Emory Report
October 31, 2005
Volume 58, Number 9


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October 31 , 2005
Freshman English course goes bump in the night

BY eric rangus

Haunted houses, imperiled maidens, evil vampires, psychological fear: All Halloween staples, but they also are essential elements in gothic literature.

A highly stylized literary genre that peaked in the 1800s, the gothic aesthetic continues into modern times throrugh not only books but film and even video games. Indeed, gothic’s pop-culture life often overwhelms its presence as a serious and significant fiction device.

“Classic Gothic” is a section of ENG 181, Writing About Literature, that introduces freshmen to novels, novellas and short stories that form the core of this distinctive style.

“I was looking for something that would involve genre, and popular kinds of stories, because I thought that would grab freshmen,” said English Lecturer Jean De Silva, who conceived of and teaches the course. She earned her doctorate at Emory last year studying popular fiction, specifically Edgar Rice Burrows’ dime-store novels of the early 20th century. When offered the opportunity to teach ENG 181, she expanded her interest in genre fiction and came up with gothic. She put together the syllabus over the summer.

“I wanted to make sure the work had real literary quality,” said De Silva whose upbeat demeanor contrasts with gothic’s often moody tone. By calling the course “Classic Gothic,” De Silva wanted to inform students that, rather than focus on “scary stories” of modern times (although the classic readings certainly do not lack chills), the coursework would go a bit deeper.

“What’s really neat about the gothic is that it’s gripping enough to have plot-driven elements that appeal to students, but there are also some really good writers who sort of wandered into the genre,” she said.

Those writers include Edgar Allen Poe, Jane Austen (who wrote a gothic spoof called Northanger Abbey), Mary Shelley (whose Frankenstein is considered the masterpiece of the gothic genre; the class will read and discuss it the first two weeks of November) and Horace Walpole, who wrote the first gothic novel, The Castle of Otranto, in 1765. Later writers include Americans Henry James and Joseph Conrad, whose work centers on the terror inside as opposed to the monsters on the outside.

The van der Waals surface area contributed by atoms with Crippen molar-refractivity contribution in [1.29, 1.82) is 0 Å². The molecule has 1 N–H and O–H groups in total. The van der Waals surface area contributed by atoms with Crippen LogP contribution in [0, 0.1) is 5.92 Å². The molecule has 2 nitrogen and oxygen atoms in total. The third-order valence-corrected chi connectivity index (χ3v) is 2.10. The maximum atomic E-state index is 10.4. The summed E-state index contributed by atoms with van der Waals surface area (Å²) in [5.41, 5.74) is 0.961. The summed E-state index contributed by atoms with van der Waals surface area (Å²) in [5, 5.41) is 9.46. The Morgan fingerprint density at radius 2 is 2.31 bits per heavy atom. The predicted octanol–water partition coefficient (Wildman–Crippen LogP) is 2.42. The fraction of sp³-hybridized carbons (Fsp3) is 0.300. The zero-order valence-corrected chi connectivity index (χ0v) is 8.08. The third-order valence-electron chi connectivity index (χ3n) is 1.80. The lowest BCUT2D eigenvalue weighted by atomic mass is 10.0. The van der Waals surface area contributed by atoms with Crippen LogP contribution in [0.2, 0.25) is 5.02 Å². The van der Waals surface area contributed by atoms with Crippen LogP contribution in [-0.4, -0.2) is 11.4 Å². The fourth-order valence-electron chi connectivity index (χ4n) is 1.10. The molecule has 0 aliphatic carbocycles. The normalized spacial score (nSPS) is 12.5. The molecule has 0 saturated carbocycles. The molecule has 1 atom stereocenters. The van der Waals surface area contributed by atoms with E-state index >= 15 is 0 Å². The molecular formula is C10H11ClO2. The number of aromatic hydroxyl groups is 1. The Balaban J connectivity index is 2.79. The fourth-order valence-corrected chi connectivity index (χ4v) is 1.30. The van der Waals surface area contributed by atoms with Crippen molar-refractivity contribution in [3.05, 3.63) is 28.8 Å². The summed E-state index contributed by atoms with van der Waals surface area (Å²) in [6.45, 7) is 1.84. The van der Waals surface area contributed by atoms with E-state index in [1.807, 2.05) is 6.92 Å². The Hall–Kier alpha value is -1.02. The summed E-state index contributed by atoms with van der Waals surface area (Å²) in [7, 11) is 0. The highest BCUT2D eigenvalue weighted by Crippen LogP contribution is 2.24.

In all, De Silva will touch on literature than spans three centuries, and the cycle (from the beginnings of the genre with Walpole, to the monsters of the center and then the psychological fear of the end) she wants to complete is by design.

The monster cycle is the drawing card, but De Silva carefully points out that while much of 19th century gothic fiction was not necessarily high quality, masterworks like Frankenstein and many vampire stories of the era were essentially literary questions about playing god or defining class struggle—wrapped in a haunting, supernatural package.

All the reading aside, the course title of ENG 181 is Writing About Literature, and “Classic Gothic” is not an exception. Students must complete six formal papers over the semester as well as submit informal writings prior to each class related to that day’s material.

De Silva gave students an option for their final paper, due in mid-December. They could broaden a previous research paper by adding sources, or they could show off their understanding of gothic as a genre by writing an introduction to their own gothic story.

“Their eyes lit up,” De Silva said. “Writing critical papers is one thing, but [adopting gothic style] is a great way to show an understanding of it.”

With Halloween falling right in the middle of the semester, De Silva knew that the class would be itching to do something special. Ideas to mark All Hallow’s Eve included holding class in Oakland Cemetery, eating as a group at the popular restaurant Six Feet Under, or watching a scary movie. But the unfriendly logistics of off-campus travel intervened, and the holiday will be celebrated merely with candy and the creaking of De Silva’s office door. It’s located just outside the Callaway Building classroom, and she makes sure to open it slowly—the creaking is louder that way. It’s the best she can do to instill moody fear when class is held in a old computer lab with a tile floor.

“The teaching of gothic literature is becoming increasingly popular,” De Silva said. “I’ve heard of what other classes do to try and re-create the terror—like holding class on a rooftop or having readings in a graveyard. Maybe we can do that another time.”